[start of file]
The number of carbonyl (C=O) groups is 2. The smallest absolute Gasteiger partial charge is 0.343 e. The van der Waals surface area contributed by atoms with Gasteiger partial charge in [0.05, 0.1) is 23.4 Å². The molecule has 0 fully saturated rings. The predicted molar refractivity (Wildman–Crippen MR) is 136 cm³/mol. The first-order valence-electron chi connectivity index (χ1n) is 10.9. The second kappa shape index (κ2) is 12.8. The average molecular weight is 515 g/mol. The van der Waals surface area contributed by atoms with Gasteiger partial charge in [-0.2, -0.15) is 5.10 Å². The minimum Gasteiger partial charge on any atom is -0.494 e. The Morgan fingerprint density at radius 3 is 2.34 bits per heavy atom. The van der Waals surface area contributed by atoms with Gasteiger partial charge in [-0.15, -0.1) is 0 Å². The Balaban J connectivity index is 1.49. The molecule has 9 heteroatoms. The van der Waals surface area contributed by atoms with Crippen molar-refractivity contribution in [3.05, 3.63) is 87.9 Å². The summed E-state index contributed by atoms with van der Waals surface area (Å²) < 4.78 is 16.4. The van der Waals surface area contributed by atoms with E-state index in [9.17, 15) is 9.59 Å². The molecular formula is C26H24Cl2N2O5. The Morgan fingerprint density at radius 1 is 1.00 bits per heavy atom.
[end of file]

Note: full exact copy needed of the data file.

The number of carbonyl (C=O) groups is 2. The smallest absolute Gasteiger partial charge is 0.343 e. The van der Waals surface area contributed by atoms with Gasteiger partial charge in [0.05, 0.1) is 23.4 Å². The molecule has 0 fully saturated rings. The predicted molar refractivity (Wildman–Crippen MR) is 136 cm³/mol. The first-order valence-electron chi connectivity index (χ1n) is 10.9. The second kappa shape index (κ2) is 12.8. The average molecular weight is 515 g/mol. The van der Waals surface area contributed by atoms with Gasteiger partial charge in [-0.2, -0.15) is 5.10 Å². The minimum Gasteiger partial charge on any atom is -0.494 e. The Morgan fingerprint density at radius 3 is 2.34 bits per heavy atom. The van der Waals surface area contributed by atoms with Gasteiger partial charge in [-0.15, -0.1) is 0 Å². The Balaban J connectivity index is 1.49. The molecule has 9 heteroatoms. The van der Waals surface area contributed by atoms with Crippen molar-refractivity contribution in [3.05, 3.63) is 87.9 Å². The summed E-state index contributed by atoms with van der Waals surface area (Å²) < 4.78 is 16.4. The van der Waals surface area contributed by atoms with E-state index in [9.17, 15) is 9.59 Å². The molecular formula is C26H24Cl2N2O5. The Morgan fingerprint density at radius 1 is 1.00 bits per heavy atom.